Kristin Murphy, Deseret News
RIVERTON — I could begin this story coyly by telling you that Jag Martin, a 12-year-old at Rosamond Elementary, can read, write, shoot hoops, play a little soccer, talk his way into a seat by himself next to the wall, and annoy his sisters like any self-respecting brother; he's just like other kids in almost every way, except he's pretty much a straight A student and he has stumps where you have arms and legs.
Or I could just as easily begin this story by telling you how he came to this country; I could tell you about SaraJo Martin, who was a 39-year-old Riverton schoolteacher at the time and had never married when she adopted 1-2-3-4 children over an 8-year period from an orphanage in India — and then at age 50 she met Jim Miller, a highway patrolman and saint who bravely married all five of them.
But we're getting ahead of ourselves.
Let's begin with Jag and weave our way back to the beginning. Jag attends a mainstream school, where barely anyone notices his disabilities anymore; he's just another kid, which is exactly as he would have it. He rides his electric-powered wheelchair to school and parks it the rest of the day, preferring to move around on his feet or all fours the rest of the day, depending on how big of a hurry he is in. He's a good student. His teacher already has referred him for algebra next year in the seventh grade — most kids don't take algebra until the eighth or ninth grade.
"I get A's except in typing and handwriting," he says with a grin ... "Typing is an F. I'm only typing 20 words a minute!"
My thought: How does he type that fast? After all, he has no hands. He types with a single digit — the only one he has. His left arm consists only of a shortened upper arm bone that ends with an elbow joint and a "nubbin" (a fleshy growth that appears to be a fat thumb). He has an upper and lower arm on the right side, albeit shortened and fused, and it ends with a thumb (his sole instrument for typing). Ever resourceful, he has discovered a way to write by anchoring a pencil on his left arm, against his nubbin and holding it in place with the thumb on his right arm. This two-handed writing style produces passable and stylish work.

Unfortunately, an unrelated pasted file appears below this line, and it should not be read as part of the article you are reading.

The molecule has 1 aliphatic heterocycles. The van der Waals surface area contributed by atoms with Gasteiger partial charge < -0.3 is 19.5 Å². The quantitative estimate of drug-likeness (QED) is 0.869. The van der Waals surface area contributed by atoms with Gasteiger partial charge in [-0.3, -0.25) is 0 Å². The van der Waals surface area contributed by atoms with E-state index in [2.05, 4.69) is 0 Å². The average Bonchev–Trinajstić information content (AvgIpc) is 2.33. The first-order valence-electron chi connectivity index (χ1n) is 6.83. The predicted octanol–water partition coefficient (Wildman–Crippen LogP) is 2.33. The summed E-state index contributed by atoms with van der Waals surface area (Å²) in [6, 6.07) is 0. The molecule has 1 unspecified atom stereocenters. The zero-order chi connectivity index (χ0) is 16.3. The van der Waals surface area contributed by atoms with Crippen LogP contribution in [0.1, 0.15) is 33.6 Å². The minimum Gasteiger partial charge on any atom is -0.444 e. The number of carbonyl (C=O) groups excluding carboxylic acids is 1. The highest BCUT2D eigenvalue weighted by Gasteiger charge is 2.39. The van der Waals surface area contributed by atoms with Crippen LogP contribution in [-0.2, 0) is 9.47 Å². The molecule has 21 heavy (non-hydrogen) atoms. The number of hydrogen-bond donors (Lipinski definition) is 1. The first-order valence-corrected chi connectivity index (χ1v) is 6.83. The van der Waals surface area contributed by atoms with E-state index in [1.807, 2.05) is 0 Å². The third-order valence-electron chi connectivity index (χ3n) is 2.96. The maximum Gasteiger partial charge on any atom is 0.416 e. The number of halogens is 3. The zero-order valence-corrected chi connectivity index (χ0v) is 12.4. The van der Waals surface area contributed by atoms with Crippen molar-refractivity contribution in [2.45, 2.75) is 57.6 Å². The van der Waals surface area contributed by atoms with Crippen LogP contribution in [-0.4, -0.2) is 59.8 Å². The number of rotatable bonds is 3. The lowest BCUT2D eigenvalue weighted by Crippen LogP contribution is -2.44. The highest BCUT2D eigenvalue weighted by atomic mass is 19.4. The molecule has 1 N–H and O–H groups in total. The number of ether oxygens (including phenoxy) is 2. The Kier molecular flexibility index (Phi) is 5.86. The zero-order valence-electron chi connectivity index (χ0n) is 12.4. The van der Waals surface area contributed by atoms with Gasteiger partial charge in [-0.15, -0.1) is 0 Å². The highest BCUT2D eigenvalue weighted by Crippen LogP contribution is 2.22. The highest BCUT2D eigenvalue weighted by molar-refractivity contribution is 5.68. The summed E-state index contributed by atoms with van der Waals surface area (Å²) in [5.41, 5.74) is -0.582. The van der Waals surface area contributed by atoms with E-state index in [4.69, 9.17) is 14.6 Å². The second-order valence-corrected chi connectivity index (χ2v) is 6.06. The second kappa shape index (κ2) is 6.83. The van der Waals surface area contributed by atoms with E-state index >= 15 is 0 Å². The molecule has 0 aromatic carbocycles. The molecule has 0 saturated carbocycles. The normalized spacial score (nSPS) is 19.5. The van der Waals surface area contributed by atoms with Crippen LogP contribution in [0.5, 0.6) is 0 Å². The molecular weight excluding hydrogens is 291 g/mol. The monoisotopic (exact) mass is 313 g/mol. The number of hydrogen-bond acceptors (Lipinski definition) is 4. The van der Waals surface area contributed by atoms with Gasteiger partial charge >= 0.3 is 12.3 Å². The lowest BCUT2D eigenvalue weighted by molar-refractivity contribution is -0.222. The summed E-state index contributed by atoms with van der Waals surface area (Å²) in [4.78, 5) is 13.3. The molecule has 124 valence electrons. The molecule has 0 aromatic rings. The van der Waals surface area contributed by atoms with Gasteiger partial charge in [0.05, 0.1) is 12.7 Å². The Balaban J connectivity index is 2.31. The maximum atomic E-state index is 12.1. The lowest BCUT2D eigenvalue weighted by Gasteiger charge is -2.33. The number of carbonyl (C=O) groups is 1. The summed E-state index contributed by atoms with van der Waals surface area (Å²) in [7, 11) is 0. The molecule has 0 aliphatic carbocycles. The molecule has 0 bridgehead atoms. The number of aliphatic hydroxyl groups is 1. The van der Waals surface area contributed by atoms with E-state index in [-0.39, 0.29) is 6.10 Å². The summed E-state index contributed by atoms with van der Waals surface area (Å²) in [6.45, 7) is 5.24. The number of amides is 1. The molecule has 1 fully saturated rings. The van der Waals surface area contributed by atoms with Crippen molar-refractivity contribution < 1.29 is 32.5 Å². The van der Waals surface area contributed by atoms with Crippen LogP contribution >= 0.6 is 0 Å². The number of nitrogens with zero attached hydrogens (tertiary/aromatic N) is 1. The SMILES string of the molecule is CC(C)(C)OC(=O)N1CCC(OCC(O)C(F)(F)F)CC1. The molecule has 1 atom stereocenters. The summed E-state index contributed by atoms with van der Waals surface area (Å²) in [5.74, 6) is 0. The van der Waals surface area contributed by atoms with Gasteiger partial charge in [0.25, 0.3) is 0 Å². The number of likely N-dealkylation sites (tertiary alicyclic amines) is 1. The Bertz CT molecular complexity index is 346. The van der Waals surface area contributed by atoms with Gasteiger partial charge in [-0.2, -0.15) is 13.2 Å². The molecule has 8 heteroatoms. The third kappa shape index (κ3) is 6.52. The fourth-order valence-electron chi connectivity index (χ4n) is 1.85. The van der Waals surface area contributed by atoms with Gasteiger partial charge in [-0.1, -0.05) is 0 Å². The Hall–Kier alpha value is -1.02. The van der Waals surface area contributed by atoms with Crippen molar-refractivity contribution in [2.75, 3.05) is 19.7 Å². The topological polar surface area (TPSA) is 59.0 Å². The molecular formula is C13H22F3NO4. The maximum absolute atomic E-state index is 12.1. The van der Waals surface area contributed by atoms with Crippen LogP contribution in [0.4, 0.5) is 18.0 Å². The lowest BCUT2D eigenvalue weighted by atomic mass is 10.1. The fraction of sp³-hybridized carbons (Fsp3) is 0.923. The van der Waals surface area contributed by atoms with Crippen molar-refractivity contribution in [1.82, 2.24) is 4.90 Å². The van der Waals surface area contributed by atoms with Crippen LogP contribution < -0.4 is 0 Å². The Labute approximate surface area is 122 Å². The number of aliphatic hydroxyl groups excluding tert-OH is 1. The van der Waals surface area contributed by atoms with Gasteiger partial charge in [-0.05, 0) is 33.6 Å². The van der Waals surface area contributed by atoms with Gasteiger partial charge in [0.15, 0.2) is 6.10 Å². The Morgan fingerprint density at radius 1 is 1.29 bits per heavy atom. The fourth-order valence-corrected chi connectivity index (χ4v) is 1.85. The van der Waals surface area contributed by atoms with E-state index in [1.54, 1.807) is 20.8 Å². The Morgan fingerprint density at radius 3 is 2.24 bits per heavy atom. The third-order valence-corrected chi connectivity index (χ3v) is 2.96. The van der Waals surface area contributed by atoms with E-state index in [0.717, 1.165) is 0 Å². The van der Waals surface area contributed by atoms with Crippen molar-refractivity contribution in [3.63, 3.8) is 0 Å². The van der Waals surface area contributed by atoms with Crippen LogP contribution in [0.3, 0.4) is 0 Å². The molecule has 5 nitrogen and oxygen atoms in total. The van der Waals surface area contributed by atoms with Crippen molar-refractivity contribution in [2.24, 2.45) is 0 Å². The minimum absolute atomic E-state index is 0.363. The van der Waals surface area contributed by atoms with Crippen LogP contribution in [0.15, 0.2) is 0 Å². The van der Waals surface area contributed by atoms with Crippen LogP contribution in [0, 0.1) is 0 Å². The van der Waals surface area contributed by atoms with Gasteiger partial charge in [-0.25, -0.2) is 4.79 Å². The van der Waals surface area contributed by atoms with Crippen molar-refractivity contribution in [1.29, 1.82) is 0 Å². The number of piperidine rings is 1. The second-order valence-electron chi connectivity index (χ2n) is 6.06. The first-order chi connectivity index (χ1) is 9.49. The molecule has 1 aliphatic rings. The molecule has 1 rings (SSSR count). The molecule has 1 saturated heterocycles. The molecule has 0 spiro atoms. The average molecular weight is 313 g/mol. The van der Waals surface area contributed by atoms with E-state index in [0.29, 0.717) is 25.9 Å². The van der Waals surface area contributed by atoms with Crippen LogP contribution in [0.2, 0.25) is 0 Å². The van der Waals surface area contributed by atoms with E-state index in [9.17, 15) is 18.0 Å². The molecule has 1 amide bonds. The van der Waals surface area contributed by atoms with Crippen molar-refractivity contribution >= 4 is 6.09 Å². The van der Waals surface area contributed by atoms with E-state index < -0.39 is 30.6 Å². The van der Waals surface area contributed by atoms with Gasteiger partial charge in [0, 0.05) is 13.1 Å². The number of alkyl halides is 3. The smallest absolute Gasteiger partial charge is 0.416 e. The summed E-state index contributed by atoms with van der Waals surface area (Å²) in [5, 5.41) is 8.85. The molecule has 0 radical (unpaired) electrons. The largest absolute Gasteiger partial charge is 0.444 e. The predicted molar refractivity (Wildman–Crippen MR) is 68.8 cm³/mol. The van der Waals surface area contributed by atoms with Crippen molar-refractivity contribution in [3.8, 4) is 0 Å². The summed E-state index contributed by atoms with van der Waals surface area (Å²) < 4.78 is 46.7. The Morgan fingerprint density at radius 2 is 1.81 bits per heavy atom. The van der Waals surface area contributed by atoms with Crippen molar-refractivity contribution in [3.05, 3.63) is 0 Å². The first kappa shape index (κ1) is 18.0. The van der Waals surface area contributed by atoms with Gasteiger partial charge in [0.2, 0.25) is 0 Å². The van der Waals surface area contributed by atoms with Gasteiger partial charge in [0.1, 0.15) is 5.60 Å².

"He doesn't let anything stop him," says Rosamond principal Shelly Nordick. "If there's something he can't do, he figures a way to do it."
Take recess, for instance. His legs are short and stubby — he stands less than three feet tall — and each foot has only three toes. But he manages to play most of the sports on the playground. In kickball, he strikes the ball with his arm or a teammate kicks for him, and then he gallops around the bases on all fours (which is one reason his left elbow is calloused and thick).
"The students don't see him as different," says Nordick. "Sometimes if the teacher helps him, the other students say, 'Why are you helping him?' He's just a natural part of the classroom."
Well, almost. "I like school," Jag says, "but I talk too much so some of my work doesn't get done, and now the teacher has me sitting against the wall so I can't talk to others."
Jag is a gabber, but then he's got a lot of energy to release since he's not as mobile as most his age (he rocks and fidgets constantly while seated for an interview in his living room). His sisters won't let him sit on the couch with them when they watch TV because he talks so incessantly that they can't hear the show.
"I've heard him talking to himself," says SaraJo.
Jag wears an impish grin almost constantly. He is bright, humorous and curious. His teachers says he has a way of making people feel comfortable, and it's true. His disabilities are no white elephant in the middle of the room; he throws the subject out there and puts visitors at ease.
"He's pretty good at laughing at himself," says Nordick.
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